Now, moving on to a bit of analysis of the content of the meeting, I would like to concentrate on two things in particular (and leave the rest of the evaluation of the meeting to others who were there). The first thing, which I consider something that quite impressed me positively, was her sincere and honest openness to the thoughts and ideas of those of us who were present. The nature of the event was less a Q&A session with a mayoral candidate (though she did, for the most part, answer questions when asked), and more of a collaborative conversation. She did not once come across, in my view, as that typical egotistical politician type who can talk your ear off with all the great ideas he or she has and how wonderful the future will be with him or her at the helm of government. And I felt comfortable enough to throw out a few of my own campaign platform ideas to her by way of some things to ponder and think about. And Jacobs really seemed genuinely interested in hearing such suggestions from all of us who were present. In short, she was real, approachable, collaborative, and engaged. And that is a far cry from our current Mayor, not to mention some of the other declared candidates in the race. So she has that going for her. I also think her progressive credentials are solid, and I am generally supportive of her work in the realm of educational policy and her involvement with the educational reform and charter school movement. So, she's an attractive candidate for me, and one that I will be following closely over the next weeks and months.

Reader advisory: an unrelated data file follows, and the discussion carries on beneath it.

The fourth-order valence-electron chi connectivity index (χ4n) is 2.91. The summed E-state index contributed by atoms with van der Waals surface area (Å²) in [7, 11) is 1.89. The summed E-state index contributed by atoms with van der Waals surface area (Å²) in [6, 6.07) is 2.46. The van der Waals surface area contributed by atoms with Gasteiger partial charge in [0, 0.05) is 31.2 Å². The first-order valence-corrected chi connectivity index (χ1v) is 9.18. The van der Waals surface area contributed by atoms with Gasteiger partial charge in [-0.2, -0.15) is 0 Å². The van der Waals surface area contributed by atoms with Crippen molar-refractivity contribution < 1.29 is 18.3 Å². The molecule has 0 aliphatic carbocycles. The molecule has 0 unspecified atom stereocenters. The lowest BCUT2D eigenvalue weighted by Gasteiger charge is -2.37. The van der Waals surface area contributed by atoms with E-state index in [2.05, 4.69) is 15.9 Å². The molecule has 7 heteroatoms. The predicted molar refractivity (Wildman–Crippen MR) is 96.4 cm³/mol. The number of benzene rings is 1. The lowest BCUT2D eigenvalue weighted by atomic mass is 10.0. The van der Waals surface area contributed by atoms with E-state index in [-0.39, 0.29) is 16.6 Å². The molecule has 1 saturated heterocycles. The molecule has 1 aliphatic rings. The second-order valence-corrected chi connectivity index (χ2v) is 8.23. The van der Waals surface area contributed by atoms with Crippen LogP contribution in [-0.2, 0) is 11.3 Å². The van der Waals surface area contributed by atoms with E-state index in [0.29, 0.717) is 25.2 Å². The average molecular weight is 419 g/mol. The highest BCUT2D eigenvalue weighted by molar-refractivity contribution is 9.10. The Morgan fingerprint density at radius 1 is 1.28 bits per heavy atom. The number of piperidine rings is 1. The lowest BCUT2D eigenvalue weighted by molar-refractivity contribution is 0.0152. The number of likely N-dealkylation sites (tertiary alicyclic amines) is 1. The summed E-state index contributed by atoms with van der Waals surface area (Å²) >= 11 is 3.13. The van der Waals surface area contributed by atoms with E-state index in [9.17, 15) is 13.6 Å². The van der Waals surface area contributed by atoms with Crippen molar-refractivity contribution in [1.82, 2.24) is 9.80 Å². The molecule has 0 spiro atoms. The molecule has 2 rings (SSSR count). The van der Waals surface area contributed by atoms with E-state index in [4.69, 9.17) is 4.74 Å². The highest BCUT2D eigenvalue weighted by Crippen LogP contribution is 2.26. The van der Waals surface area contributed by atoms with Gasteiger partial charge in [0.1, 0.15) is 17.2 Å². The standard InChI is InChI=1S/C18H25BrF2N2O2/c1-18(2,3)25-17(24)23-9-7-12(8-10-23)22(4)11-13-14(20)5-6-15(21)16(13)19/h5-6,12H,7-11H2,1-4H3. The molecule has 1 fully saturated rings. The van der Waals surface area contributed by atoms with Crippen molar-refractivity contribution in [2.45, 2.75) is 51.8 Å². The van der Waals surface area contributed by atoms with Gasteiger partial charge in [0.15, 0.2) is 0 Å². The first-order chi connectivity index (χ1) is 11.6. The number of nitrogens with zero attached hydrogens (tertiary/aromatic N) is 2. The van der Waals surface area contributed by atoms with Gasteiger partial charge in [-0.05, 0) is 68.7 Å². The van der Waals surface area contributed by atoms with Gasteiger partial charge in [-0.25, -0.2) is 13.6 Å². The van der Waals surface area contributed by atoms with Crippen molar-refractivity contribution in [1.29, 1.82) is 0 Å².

But I can't say that I was 100% satisfied and pleased with everything that took place at the meeting. And this leads me to my second focus area, which represents a criticism of sorts as much as a recommendation for conducting herself in the future of her campaign. When questioned about her positions on some of the hot button social issues of the day, such as the pro-life/pro-choice and gay marriage debates, she seemed reluctant to reveal herself and actually punted altogether on the gay marriage question. Her argument was that these issues are really beyond the scope of the job of Mayor and so she didn't see the need to complicate her campaign with stances on issues that were unrelated to the job. And at one level she's right on this point. However, what disappointed me is that she acted the politician when she didn't need to. Frankly, I have my own opinions on this subject and it would have been good, simply in order to know her better, to hear her opinions on them. Precisely because I know that her positions on these issues aren't directly pertinent to the job, makes her revealing them ultimately harmless -- at least when it comes to my vote. I would have no problems voting for a person for Mayor with whom I may have a disagreement on these particular social issues. And, likewise, I would have no problems rejecting a candidate for Mayor who agreed with me on these issues, but who also didn't pass muster on issues more clearly related to the running of the City. What her response to these questions did was to make her seem a bit uncomfortable in her own skin on sensitive social issues. And that's just not what a candidate should want to project to any audience at any time. My advice to Jacobs would be to answer such questions matter-of-factly and honestly, and then move casually on to local issues of substance that the Mayor can control and influence in the running of the City -- like repairing the streets, fighting crime, and improving the efficiency and honesty of municipal government. Outside of this lapse into "politician" mode, Jacobs came across well to me.